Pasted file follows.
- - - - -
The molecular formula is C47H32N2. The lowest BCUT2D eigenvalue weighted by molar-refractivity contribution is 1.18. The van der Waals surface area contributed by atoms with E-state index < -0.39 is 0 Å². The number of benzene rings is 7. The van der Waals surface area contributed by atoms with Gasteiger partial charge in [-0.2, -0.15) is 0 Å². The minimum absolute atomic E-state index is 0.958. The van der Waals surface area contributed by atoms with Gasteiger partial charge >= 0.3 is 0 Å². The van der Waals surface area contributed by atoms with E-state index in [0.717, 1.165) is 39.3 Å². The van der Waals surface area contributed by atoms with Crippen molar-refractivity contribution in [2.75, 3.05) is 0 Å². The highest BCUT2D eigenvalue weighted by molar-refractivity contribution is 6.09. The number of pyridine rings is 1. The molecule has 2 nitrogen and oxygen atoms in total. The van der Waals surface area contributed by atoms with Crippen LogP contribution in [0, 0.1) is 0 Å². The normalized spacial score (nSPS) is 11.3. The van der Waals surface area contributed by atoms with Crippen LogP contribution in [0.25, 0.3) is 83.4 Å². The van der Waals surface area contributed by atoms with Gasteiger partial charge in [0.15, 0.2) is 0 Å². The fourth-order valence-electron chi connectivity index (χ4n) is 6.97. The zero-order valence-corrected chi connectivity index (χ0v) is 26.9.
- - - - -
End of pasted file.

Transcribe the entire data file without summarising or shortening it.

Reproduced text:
The molecular formula is C47H32N2. The lowest BCUT2D eigenvalue weighted by molar-refractivity contribution is 1.18. The van der Waals surface area contributed by atoms with E-state index < -0.39 is 0 Å². The number of benzene rings is 7. The van der Waals surface area contributed by atoms with Gasteiger partial charge in [-0.2, -0.15) is 0 Å². The minimum absolute atomic E-state index is 0.958. The van der Waals surface area contributed by atoms with Gasteiger partial charge >= 0.3 is 0 Å². The van der Waals surface area contributed by atoms with E-state index in [0.717, 1.165) is 39.3 Å². The van der Waals surface area contributed by atoms with Crippen molar-refractivity contribution in [2.75, 3.05) is 0 Å². The highest BCUT2D eigenvalue weighted by molar-refractivity contribution is 6.09. The number of pyridine rings is 1. The molecule has 2 nitrogen and oxygen atoms in total. The van der Waals surface area contributed by atoms with Crippen LogP contribution in [0, 0.1) is 0 Å². The normalized spacial score (nSPS) is 11.3. The van der Waals surface area contributed by atoms with Crippen LogP contribution in [0.25, 0.3) is 83.4 Å². The van der Waals surface area contributed by atoms with Gasteiger partial charge in [0.15, 0.2) is 0 Å². The fourth-order valence-electron chi connectivity index (χ4n) is 6.97. The zero-order valence-corrected chi connectivity index (χ0v) is 26.9.